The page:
corporate-ladder

Most workers imagine effective career management as a straight-line progressive climb up the corporate ladder. The reality is more nuanced. To rise to the top, often the best “upward” path is not a series of hierarchical promotions to ever-more-prestigious titles and larger paychecks. Instead think of a flow chart that offers more than one route to the pinnacle.

Another way to view this is to recognize that most work no longer consists of isolated tasks that come together at ever-higher levels of managers. Nowadays work is accomplished in processes that span different functions, locales, and sets of expertise. Workers succeed by learning multiple skill sets, and by aligning various team members to complete a project. As an example, CIOs used to need to know programming and maybe networking, but these days a CIO also needs project management skills.

There will always be some corporate hierarchy, but it is considerably flatter than it has been in previous decades as companies continue to cut staff costs. Those who can own a critical process or lead a crucial team are the most likely to move their careers forward in today’s corporation. Here are three ways to stand out as a process owner, team leader, or both:

1. Fix problems

Everyone complains about problems, but who tries to solve them? Even better, who can perceive and develop solutions for problems that either are not obvious now or will become worse over time?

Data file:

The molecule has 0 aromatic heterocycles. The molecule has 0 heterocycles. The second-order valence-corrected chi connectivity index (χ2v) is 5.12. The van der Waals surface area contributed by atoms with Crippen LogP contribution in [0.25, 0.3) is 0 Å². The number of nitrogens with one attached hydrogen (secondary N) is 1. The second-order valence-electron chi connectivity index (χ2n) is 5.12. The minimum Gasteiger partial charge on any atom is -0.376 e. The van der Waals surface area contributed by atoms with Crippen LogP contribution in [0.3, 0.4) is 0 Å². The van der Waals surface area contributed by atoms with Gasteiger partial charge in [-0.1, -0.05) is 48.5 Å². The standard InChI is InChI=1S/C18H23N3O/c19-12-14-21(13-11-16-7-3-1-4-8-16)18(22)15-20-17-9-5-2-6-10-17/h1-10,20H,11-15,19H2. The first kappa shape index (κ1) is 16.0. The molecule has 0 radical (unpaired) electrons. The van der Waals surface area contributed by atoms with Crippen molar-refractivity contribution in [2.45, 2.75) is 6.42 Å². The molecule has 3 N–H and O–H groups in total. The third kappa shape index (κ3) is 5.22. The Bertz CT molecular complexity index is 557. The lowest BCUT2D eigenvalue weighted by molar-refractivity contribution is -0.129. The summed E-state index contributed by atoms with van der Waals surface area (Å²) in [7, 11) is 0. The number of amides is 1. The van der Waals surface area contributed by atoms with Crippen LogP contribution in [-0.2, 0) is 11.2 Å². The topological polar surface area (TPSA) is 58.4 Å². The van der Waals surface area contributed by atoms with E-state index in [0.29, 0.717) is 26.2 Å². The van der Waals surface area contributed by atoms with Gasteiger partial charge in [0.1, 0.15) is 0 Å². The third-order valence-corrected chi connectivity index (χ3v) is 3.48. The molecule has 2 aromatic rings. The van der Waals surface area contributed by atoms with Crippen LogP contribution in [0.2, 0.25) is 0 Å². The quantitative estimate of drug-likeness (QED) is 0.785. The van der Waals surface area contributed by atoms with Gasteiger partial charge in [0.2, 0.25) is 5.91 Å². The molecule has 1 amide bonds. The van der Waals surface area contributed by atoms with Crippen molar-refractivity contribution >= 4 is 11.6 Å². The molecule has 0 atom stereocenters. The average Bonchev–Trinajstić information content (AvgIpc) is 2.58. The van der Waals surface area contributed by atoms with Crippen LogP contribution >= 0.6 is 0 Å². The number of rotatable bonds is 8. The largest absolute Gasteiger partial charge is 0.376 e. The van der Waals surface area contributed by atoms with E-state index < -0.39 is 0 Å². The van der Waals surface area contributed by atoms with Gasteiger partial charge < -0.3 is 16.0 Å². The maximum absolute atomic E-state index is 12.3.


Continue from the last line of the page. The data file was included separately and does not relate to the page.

To demonstrate creativity and initiative, nothing works better than solving a current problem or heading off one in the future, especially if your solution saves money.

Look around. What’s not working? Did your company adopt a CRM program that no one is using? Is it weak in onboarding new employees but getting ready to go on a hiring spree thanks to a new contract? Every business has issues. Thoroughly outline how to solve one of those issues at your business and, once your suggestion is ready, share it with your supervisor. It never hurts to make your boss look good by being the manager with the problem-solver on her team.

2. Become a thought leader

Stop thinking of yourself as an employee and start regarding yourself as a thought leader in your industry or field. Offer to write articles or white papers or represent your company by speaking at conferences or trade shows. Put yourself out there. Doing so expands your networking circle and shows top management your leadership in action. Speak up if you believe your ideas or suggestions will help improve your business or industry.

3. Mentor colleagues

Leaders want to help their colleagues succeed because they know what goes around, comes around. Take the time and effort to mentor teammates if they have difficulties with their tasks or skills. When you make just one person better, you make your department and company better, too. Your efforts will be noticed at the highest levels of your company.

Moving up a flattened corporate ladder isn’t rocket science, but it does take a willingness to invest time and energy and some good ideas. Where are yours?

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